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SHAKE TEST Shake Table Tests Prove Structures Can Be Seismically Sound With Less SteelThan Called for by Current California Code - San Diego, View CBS coverage of testing in RealPlayer University of California, San Diego (UCSD) structural engineers have announced that aviolent simulated reproduction of the Northridge earthquake shook a seven-story structure at theUCSD Jacobs School of Engineerings Englekirk Structural Engineering Center, and resulted inonly minor cosmetic damage to the building. The experiment, (Click to view Video 1 from anglein photo above) along with earlier shakes, was conducted to test a revolutionary new theory thatmid-rise concrete apartment, condominium and hotel structures can be built to survive powerfulearthquakes using less steel reinforcement than currently required by California building codes."Many people dont realize that excessive building strength can actually promote poor structuralperformance and non-structural damage during an earthquake," said Robert Englekirk, founderof the Englekirk Companies and a co-principal investigator of the project. "The structuralengineering community wants to develop regional design procedures that allow for thedevelopment of more suitable buildings in Southern California." UCSD structural engineers saidthe building held up as well as the theory. The test (click to view Video 2 of the southeast corner of the structure, links tomore videos can be found at the bottom of the middle column) was conducted under tight safetyprecautions with the powerful mechanical jolts delivered by a 25 ft. by 40 ft. shake table. Theexperiment duplicated ground motions from the Jan. 17, 1994, Northridge earthquake that wererecorded at the Olive View Hospital in Sylmar, CA. The 275-ton, 65-foot-tall building was alsotested on Nov. 22, 2005, with ground motions that were recorded during the Northridgeearthquake farther from the epicenter, at a seven-story hotel in Van Nuys, CA. The November,2005 test produced horizontal accelerations that were 30 percent of the force of gravity, and theJan. 14 test simulated the earthquake closer to its epicenter, with horizontal accelerations of 82percent of gravity. "What we found is fairly simple; if we use an intelligent design strategy thatreduces the demands required by the current California building standards, and use about half the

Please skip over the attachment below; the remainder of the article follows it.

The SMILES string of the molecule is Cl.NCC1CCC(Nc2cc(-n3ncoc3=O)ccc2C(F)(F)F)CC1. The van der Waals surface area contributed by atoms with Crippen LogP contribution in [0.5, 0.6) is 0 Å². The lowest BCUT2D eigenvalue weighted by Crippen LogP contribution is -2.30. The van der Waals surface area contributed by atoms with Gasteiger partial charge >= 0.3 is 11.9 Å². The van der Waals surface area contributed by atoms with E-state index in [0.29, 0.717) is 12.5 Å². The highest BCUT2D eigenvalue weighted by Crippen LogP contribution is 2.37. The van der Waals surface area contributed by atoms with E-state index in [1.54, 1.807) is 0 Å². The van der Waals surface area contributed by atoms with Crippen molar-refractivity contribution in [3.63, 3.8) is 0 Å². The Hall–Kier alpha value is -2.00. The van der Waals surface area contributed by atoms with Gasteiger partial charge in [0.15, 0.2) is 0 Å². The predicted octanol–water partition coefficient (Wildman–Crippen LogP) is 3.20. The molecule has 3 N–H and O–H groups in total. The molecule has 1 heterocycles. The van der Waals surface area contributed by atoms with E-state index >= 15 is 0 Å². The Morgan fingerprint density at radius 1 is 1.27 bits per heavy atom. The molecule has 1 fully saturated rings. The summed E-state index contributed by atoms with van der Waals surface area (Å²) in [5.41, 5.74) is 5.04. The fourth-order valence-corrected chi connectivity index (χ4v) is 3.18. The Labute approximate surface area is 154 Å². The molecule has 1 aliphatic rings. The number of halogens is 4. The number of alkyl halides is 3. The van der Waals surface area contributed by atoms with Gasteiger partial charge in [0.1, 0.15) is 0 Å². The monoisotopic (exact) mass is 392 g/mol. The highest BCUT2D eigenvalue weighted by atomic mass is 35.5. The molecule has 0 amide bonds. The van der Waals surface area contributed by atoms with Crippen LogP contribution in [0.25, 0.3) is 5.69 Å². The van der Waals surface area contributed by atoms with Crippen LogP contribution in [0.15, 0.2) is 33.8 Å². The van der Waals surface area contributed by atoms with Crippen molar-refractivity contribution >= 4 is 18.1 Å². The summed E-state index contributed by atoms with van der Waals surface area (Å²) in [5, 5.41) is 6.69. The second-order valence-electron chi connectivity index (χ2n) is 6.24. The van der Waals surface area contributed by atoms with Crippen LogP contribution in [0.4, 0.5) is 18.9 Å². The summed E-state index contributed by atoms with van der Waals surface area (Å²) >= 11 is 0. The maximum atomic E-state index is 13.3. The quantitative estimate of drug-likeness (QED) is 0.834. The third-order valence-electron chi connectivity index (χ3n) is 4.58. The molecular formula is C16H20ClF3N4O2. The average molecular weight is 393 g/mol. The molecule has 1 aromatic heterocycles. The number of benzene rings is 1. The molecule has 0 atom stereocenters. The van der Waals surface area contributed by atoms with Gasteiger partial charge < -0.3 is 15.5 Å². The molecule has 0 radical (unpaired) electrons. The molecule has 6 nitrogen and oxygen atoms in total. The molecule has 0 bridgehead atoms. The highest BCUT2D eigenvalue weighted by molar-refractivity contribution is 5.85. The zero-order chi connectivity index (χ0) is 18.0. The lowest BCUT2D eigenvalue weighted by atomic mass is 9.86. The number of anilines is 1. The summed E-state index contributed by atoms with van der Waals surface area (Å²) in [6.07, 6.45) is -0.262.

reinforcing steel thats required, mid-rise buildings will survive powerful earthquakes with onlyminor damage," said Jose Restrepo, professor of structural engineering at the UCSD JacobsSchool of Engineering Department of Structural Engineering and co-principal investigator of theproject. Prof. Restrepo likened the design to that of a car, where upon impact, a large amount ofthe force is dissipated at the bumper, prior to spreading through the car to the passenger area. Soto in this design, the intent was to have the brunt of the impact absorbed in an energy absorbing“plastic hinge” located at the ground floor, causing a dissipation of the earthquake forces prior totheir spreading throughout the building. Restrepo said the performance of the seven-storybuilding was even better than the sponsors of the project had expected. "The professionalengineers we have talked to were thrilled," said Restrepo. “I can’t tell you how satisfying it is to see the BauGrid Welded ReinforcementGrids (WRG) withstand such tremendous large tension and compression forces,” said Hanns U.Baumann, S.E., president of BauTech, Inc., which donated the WRG that were used as theconfinement reinforcement in the walls of the 7-story test structure. “This design is one that BobEnglekirk has espoused for some time, and I’m glad to see that Prof. Restrepo’s test program hasdone such an excellent job of showing that he was absolutely right.” said Baumann. Baumannadded that “Because of public safety concerns, it is quite important that design engineersunderstand that the WRG used in this structure is not the same as the much weaker Welded WireReinforcement (WWR). WRG is manufactured with high strength welds at every location wherethe steel rods intersect, which provides the unique and valuable inter-cell confinement that wasexhibited during the test.”Restrepo said the seven-story building may be put through additional tests to provide furtherscientific confirmation that less reinforcing steel than currently required could improve theperformance of mid-rise concrete buildings in densely populated and seismically active regionsin California. Sixty people were killed and 7,000 injured during the Northridge earthquakewhich left 20,000 homeless, and damaged more than 40,000 buildings in Los Angeles, Ventura,Orange, and San Bernardino Counties. The death toll and roughly $40 billion in property damage